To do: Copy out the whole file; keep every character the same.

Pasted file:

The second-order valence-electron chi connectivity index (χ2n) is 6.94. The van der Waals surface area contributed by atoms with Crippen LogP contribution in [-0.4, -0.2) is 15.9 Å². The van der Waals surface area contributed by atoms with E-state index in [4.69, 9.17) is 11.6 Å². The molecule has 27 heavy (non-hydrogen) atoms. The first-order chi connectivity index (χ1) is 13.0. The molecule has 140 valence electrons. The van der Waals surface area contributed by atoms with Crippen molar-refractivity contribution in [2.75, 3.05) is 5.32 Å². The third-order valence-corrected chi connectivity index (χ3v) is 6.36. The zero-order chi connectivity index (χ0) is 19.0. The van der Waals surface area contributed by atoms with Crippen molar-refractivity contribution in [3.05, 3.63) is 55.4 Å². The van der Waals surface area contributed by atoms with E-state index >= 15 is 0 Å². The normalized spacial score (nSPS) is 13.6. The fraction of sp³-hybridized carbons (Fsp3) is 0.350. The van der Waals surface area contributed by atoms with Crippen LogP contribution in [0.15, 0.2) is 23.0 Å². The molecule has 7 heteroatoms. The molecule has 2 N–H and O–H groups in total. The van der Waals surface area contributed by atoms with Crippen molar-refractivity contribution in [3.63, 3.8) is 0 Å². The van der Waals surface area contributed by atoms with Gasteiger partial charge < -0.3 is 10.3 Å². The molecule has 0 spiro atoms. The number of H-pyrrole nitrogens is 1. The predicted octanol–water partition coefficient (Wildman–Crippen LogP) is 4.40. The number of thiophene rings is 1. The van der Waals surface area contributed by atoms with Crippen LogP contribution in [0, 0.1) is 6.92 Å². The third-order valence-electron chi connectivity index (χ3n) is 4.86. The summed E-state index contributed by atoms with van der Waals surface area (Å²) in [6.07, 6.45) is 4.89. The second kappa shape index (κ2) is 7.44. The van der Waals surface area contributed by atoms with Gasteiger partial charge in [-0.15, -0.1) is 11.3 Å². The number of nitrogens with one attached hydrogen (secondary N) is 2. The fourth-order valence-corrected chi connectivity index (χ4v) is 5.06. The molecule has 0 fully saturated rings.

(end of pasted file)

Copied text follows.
The second-order valence-electron chi connectivity index (χ2n) is 6.94. The van der Waals surface area contributed by atoms with Crippen LogP contribution in [-0.4, -0.2) is 15.9 Å². The van der Waals surface area contributed by atoms with E-state index in [4.69, 9.17) is 11.6 Å². The molecule has 27 heavy (non-hydrogen) atoms. The first-order chi connectivity index (χ1) is 13.0. The molecule has 140 valence electrons. The van der Waals surface area contributed by atoms with Crippen molar-refractivity contribution in [2.75, 3.05) is 5.32 Å². The third-order valence-corrected chi connectivity index (χ3v) is 6.36. The zero-order chi connectivity index (χ0) is 19.0. The van der Waals surface area contributed by atoms with Crippen molar-refractivity contribution in [3.05, 3.63) is 55.4 Å². The van der Waals surface area contributed by atoms with E-state index >= 15 is 0 Å². The normalized spacial score (nSPS) is 13.6. The fraction of sp³-hybridized carbons (Fsp3) is 0.350. The van der Waals surface area contributed by atoms with Crippen LogP contribution in [0.15, 0.2) is 23.0 Å². The molecule has 7 heteroatoms. The molecule has 2 N–H and O–H groups in total. The van der Waals surface area contributed by atoms with Crippen molar-refractivity contribution in [3.63, 3.8) is 0 Å². The van der Waals surface area contributed by atoms with Gasteiger partial charge < -0.3 is 10.3 Å². The molecule has 0 spiro atoms. The number of H-pyrrole nitrogens is 1. The predicted octanol–water partition coefficient (Wildman–Crippen LogP) is 4.40. The number of thiophene rings is 1. The van der Waals surface area contributed by atoms with Crippen LogP contribution in [0, 0.1) is 6.92 Å². The third-order valence-electron chi connectivity index (χ3n) is 4.86. The summed E-state index contributed by atoms with van der Waals surface area (Å²) in [6.07, 6.45) is 4.89. The second kappa shape index (κ2) is 7.44. The van der Waals surface area contributed by atoms with Gasteiger partial charge in [-0.15, -0.1) is 11.3 Å². The number of nitrogens with one attached hydrogen (secondary N) is 2. The fourth-order valence-corrected chi connectivity index (χ4v) is 5.06. The molecule has 0 fully saturated rings.